Please note that the following review and star allocation relates to the specific 'newborn' range of toys from this range which I found to be rather poor value; the regular 'Ocean' figures are just the same as usual however.
"Ocean In My Pocket" I suppose would have to be the next logical step for the range of "In My Pocket" miniature toys that includes such other product lines as animals from the tropics ("Jungle In My Pocket"), pet dogs ("Puppy In My Pocket") and horses ("Pony...etc."). With "Ocean In My Pocket" we are looking at various sea-creatures, miniaturized and sold in handy three-packs for children. I have a four year old daughter who's a real fan of these things, and we have accumulated bucketfuls of them at home.
The toys are each just under an inch in size. In general they're slightly cartoonized, but generally quite realistic toy replicas of real animals - so unlike other, rather monstrous similar types of miniature toy on the market - I'm thinking specifically of the 'Littlest Pet Shop' range of bug-eyed figurines that would put the fear of god in anyone, here - they're not overly cute and are pretty inoffensive. They're made of slightly flexible plastic coated with a thin skin of 'soft-feel' velveteen-type material.
They're not cheap; three to four figures, depending on the packaging (and they're sold in all sorts of formats) generally costs between four and six pounds. They crop up increasingly now in supermarkets e.g. Tesco, as well as in designated toyshops and the other places you might expect to buy toys (such as the 'Argos' catalogue). In the past I have been - not exactly happy to spend this much money on them - but I've taken consolation from the fact that being relatively realistic, they aren't overly 'girly' toys - unlike the aforementioned 'Littlest Pet Shop' or 'My Little Pony' waitress / fairy princess unicorn ranges that are often sold alongside them. Also, as the jungle animals in particular consist of a wide variety of different animal types, from different countries / habitats, I find them not too bad in terms of being an educational toy.
All that in favour of 'In My Pocket' toys said, I do feel with these "Ocean In My Pocket" newborns I have been somewhat ripped off. Firstly in terms of the figures' size: individually, these things are ridiculously minute. We got in the pack my daughter chose a seal, which is literally about the size of a cooked kidney bean, a four-legged octopus, with a body the size of one of those small, round, red seedless supermarket grapes (like a grape, it is quite a nice shade of reddish purple), and the 'dud' in the three-pack, a starfish with an arm-span about the diameter of a drawing pin that's stuck to a fake rock. These three tiny blobs of coloured plastic cost £4. The three figures, that together, would barely fill the bottom third of an egg-cup were hugely over-packaged - came in a very, very robust plastic blister-pack that was about two inches by three, attached to a cardboard backing about five inches square.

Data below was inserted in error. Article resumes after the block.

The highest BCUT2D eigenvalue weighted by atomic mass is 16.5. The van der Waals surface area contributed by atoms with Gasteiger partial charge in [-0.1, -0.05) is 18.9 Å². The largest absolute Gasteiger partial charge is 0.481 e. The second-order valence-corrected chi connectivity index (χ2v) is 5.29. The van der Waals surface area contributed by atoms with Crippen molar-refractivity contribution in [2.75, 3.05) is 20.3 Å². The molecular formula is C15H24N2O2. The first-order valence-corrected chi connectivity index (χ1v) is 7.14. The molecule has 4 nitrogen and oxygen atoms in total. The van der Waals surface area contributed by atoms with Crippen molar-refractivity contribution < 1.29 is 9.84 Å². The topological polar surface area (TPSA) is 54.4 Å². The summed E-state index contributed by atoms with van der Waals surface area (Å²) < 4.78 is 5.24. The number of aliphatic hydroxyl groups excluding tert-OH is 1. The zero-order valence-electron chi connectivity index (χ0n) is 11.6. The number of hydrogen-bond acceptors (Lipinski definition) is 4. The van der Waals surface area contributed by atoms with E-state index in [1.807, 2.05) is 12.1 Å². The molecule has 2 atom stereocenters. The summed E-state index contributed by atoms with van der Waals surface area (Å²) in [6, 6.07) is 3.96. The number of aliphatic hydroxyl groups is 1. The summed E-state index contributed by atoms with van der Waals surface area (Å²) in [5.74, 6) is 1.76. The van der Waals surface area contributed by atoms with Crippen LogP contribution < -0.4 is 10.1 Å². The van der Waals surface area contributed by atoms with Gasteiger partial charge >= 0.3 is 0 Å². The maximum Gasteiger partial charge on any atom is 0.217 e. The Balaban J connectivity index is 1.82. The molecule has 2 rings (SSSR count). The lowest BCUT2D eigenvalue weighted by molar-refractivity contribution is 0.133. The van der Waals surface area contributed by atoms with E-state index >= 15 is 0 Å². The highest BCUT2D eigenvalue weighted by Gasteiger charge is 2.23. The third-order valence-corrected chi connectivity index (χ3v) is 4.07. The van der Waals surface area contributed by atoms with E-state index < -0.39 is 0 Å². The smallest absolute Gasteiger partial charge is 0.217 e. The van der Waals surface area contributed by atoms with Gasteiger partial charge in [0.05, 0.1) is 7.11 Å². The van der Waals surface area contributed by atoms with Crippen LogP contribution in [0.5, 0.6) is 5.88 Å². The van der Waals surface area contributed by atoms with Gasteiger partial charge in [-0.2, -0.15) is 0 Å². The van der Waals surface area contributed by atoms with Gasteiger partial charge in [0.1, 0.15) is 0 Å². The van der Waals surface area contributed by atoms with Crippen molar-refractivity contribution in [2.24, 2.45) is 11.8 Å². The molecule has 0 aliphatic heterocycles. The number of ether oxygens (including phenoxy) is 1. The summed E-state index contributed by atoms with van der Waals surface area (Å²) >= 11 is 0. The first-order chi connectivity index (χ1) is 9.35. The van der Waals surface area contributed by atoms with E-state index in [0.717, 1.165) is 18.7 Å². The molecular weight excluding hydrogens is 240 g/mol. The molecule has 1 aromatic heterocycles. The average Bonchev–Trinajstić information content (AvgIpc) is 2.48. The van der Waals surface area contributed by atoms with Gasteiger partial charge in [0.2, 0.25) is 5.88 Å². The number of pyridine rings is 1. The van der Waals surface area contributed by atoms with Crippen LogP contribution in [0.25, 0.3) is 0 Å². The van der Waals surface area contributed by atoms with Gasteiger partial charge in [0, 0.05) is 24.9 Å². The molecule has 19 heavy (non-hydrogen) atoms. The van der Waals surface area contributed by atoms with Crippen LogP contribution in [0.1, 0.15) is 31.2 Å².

I'm aware that people say - harrumph harrumph - that size isn't everything, but I do think the figures being sold as 'newborns' - ie with a built-in excuse for making them absolutely tiny - were very poor value, given what the toy actually consisted of. Another good thing about this range of toys in general that I've found in the past is that in the variety three-packs, there generally isn't one toy in the selection that's a rubbish one that nobody will want to play with. All right, the 'Jungle' series did contain warthog, and wildebeest and hyaena and other generally less-favoured-animal-type figures, but they were still well-crafted and in their own way attractive, and had a useful role to fulfil in the collection. Although I definitely do think it's useful for there to have been invertebrates included in the 'Ocean' mix, I have to say the starfish on the rock we got in our pack - which is so small and flat that if it wasn't coloured bright red, you'd barely be able to see it was there - was truly rubbish, and really uninspiring. There was no need at all for it to be as pathetic as it is: in fact my daughter has a number of other toy starfish (they're little novelty pencil erasers, and things like that) that she's quite happy to play with, so there's no reason why a starfish shape per se should result in such a lazily designed, ill-conceived toy.
The 'regular' O in my P inch-sized figures cost £5 for three and offer the usual good value. I just didn't think much of the newborns at all, although my daughter does of course love the minute seal, and takes it to bed with her every night. So no doubt there'll be hell to pay when it falls down a crack in the floorboards floats up like a speck of dust and vanishes without trace or something - another drawback with having toys of this ridiculously small size.